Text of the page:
In the end, even though almost two thirds of online content is in English, the same ratio doesn’t apply to native English speakers in global audience.
Advocating for plain language also helps localization and translation teams. “It’s about knowing straight away that if I write this, and it has to be translated, that we either need to tweak it a bit to make it easier for the translators or give additional context, that it is a very specific expression, so they understand what they’re translating. That’s a bit more difficult to grasp if you only speak one language or if you’re never exposed to that,” Iara claims.
As adidas has 25 markets they localize the copy for, Kaliya also has a similar experience.
“When you’re a native speaker, it’s super easy to fall into that trap to think that everyone would understand you, you don’t think much about that, for instance, your Portuguese colleagues cannot convey the same message because they don’t have the same phrase or the same idiom. It’s not that non-native speakers don’t know or are not aware of the slang or the idioms or the colloquial phrases, but they don’t tend to use them that much, so that also helps for the copy to be easy to transcreate and localize.”
This sense for collaboration extends to our own review process. Although some writers may be overly confident and protective of their copy, the non-native writers I’ve talked to pride themselves on being open to feedback. I’m not too vain to ask for help or just a second pair of eyes. Tanja Matic, UX Writer and Product Team Lead at Booking.com, shares her experience.
“I could just go and write whatever I want because I’m the copywriter and I own that, I decide. But I ask for feedback voluntarily because I know it helps me build the best possible product,” she says.
However, not all feedback is equally relevant.
“To me, users come first, then copywriters, and then the product marketing manager. Also, it’s important, on the one hand, to rely on native speakers for help, but to remain thoughtful, because native speakers are not automatically right, especially if writing is not their job. In that sense, you need to stand your ground, but I think that applies to all copywriters, native and non-native,” Tanja concludes.
What UX writing is really about
“They say ‘it’s words, put them on paper,’ but it’s never just words. There is so much thinking about what you’re trying to communicate, no matter what language you’re writing in,” Iara said, and I nodded wholeheartedly.
“Because when you’re writing copy—UX copy or something else—it’s about how you’re gonna choose to communicate that thing. It’s gonna be about how you collaborate with people, it’s gonna be about the research you do to see what’s there, it’s gonna be about how far you are in your own self-development, it’s gonna be about your prioritization skills—not only do I work on this or not—but what’s more important to communicate here right now,” she explains.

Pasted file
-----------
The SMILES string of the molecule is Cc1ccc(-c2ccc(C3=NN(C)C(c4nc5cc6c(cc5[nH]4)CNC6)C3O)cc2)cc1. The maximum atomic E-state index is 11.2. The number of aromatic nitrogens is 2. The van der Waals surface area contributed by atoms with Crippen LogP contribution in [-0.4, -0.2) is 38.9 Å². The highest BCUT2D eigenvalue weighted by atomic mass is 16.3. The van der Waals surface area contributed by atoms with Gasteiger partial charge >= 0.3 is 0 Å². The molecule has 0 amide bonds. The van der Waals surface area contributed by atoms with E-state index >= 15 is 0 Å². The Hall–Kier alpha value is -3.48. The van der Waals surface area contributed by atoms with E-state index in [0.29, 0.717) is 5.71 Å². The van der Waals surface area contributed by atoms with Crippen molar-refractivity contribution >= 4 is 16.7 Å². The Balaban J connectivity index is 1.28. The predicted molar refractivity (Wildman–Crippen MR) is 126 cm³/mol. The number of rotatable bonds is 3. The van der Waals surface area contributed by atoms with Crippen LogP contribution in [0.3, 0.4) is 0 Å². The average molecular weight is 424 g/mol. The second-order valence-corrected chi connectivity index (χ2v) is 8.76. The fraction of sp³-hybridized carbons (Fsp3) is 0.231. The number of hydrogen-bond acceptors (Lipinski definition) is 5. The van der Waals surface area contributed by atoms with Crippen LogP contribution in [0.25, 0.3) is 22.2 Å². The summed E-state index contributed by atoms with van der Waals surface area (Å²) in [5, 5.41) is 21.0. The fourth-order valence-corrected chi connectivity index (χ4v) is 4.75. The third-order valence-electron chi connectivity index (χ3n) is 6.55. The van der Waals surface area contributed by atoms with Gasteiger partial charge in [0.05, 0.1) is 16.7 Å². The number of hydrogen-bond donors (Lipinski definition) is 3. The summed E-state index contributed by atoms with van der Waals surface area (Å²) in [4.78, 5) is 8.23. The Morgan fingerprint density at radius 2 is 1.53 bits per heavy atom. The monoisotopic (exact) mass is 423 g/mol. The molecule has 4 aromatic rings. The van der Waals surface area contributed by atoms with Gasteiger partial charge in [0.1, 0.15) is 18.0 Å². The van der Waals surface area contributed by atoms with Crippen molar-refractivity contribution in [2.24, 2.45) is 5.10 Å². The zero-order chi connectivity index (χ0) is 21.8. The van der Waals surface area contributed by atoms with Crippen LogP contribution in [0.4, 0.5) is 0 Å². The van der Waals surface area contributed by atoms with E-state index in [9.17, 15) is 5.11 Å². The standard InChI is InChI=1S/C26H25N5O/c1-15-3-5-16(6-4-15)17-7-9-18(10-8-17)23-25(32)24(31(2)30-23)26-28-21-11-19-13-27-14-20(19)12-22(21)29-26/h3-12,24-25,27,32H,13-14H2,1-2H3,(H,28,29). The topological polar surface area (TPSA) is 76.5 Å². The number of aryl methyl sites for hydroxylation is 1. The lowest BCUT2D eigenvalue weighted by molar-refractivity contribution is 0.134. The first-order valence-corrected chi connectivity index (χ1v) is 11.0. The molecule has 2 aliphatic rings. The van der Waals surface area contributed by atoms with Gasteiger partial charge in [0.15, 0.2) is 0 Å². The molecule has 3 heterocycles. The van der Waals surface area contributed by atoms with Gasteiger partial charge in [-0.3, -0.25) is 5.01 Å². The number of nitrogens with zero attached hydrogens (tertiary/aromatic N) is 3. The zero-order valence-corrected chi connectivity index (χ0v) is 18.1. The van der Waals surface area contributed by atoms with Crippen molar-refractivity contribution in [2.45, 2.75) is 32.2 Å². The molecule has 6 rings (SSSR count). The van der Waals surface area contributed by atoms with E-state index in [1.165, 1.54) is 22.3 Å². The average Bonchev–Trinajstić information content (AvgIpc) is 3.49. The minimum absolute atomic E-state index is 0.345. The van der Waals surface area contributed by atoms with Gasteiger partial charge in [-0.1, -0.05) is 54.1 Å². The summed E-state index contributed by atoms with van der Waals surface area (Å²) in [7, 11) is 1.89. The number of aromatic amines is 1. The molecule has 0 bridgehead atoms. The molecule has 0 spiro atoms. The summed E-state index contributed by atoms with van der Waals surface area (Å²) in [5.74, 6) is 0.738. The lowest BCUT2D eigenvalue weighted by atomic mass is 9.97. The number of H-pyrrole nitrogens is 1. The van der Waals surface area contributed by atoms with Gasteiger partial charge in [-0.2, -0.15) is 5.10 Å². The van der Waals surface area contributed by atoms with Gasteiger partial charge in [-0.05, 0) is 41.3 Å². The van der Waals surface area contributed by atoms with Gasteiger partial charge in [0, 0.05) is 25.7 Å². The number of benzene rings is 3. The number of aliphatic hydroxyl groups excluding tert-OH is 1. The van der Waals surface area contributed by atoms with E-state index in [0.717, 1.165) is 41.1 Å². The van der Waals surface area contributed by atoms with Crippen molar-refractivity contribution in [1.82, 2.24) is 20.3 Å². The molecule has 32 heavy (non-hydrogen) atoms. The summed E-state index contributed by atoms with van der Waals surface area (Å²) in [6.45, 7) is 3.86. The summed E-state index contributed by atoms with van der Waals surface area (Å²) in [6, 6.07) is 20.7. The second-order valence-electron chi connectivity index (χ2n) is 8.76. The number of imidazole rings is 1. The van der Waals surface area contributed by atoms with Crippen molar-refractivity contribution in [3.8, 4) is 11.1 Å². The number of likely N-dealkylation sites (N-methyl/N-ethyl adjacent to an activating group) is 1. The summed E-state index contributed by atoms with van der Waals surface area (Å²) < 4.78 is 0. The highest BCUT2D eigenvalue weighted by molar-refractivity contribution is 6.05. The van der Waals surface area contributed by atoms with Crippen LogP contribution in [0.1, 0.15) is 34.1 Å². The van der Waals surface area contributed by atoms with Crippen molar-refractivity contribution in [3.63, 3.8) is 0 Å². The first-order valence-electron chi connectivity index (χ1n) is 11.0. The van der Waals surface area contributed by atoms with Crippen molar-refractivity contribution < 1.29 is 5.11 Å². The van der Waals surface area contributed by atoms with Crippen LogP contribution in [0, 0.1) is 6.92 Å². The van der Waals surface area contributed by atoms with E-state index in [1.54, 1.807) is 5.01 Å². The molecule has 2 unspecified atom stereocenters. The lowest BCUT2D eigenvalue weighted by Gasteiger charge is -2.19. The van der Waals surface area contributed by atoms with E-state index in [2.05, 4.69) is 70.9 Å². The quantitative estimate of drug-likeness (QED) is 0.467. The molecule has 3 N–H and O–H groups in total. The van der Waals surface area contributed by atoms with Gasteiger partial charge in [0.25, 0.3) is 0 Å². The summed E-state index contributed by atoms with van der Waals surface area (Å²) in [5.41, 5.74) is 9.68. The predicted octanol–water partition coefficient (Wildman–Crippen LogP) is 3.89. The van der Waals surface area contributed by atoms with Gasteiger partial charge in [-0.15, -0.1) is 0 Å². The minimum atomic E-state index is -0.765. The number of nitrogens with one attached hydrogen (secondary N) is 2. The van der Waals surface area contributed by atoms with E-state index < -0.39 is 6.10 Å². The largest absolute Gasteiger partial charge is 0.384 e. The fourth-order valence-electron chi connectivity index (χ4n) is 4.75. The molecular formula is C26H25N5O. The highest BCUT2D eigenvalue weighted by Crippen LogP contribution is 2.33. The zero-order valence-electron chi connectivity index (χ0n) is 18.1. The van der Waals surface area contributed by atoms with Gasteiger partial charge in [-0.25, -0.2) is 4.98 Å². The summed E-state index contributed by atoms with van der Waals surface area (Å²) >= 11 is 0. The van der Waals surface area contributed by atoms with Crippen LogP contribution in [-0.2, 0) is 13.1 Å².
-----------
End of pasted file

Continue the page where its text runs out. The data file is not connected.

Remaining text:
This is one of the common struggles for all UX writers: explaining how “wordsmithing” is not the whole story. In fact, if you focus solely on the language choices, you miss out on the point of the role. The first part of the title is “UX,” so you must go beyond spelling, grammar, title case vs. sentence case. User research, developing prototypes with designers, determining goals with product managers are just some of the things you have to master. And it is this misunderstanding of the role that inevitably leads to UX writers being excluded until the very end of the product development process, more as a “sanity check” than as a valid expertise.
Proving your value
“Do you want to be a copywriter or not? The question is not if you’re a native speaker,” Tanja quoted her manager to me while we were talking about how she transitioned from a Localization Specialist to a UX Writer role. She urges prospective UX writers to think beyond the language.
“I would give the same advice I got: if you want to be a UX writer, the most important thing is that you train your strategic thinking, stakeholder management, collaboration skills, user research, user experience approach. Writing copy is the final step. And if you’re already in this story, your language has got to be at least 90% good. If you’re insecure, and even if you’re not, just ask for feedback.”
By all means, improve your proficiency, use all the dictionaries, and spell checks you need, evolve your “ear” for the language. But don’t stop there. Dive into research, strategy, design, accessibility. Yep, that’s going to be your job too—if you’re lucky.
To be fair, listing “native English speaker” or “native X speaker” as a job requirement might be an oversight. Just a job description template that no one questioned for a long time. I didn’t write this article to call out recruiters. Or complement my personal CV. What I hope it does is invite both UX professionals and recruiters to consider the real requirements for the job. If you’re hiring a person who will own the words in your product, don’t make them smaller. Trust them. Work with them. They’re not the grammar police, they’re UX police. And lord knows we need more of them.
Dragana is a Product Copywriter at Humanity. Connect with her on LinkedIn.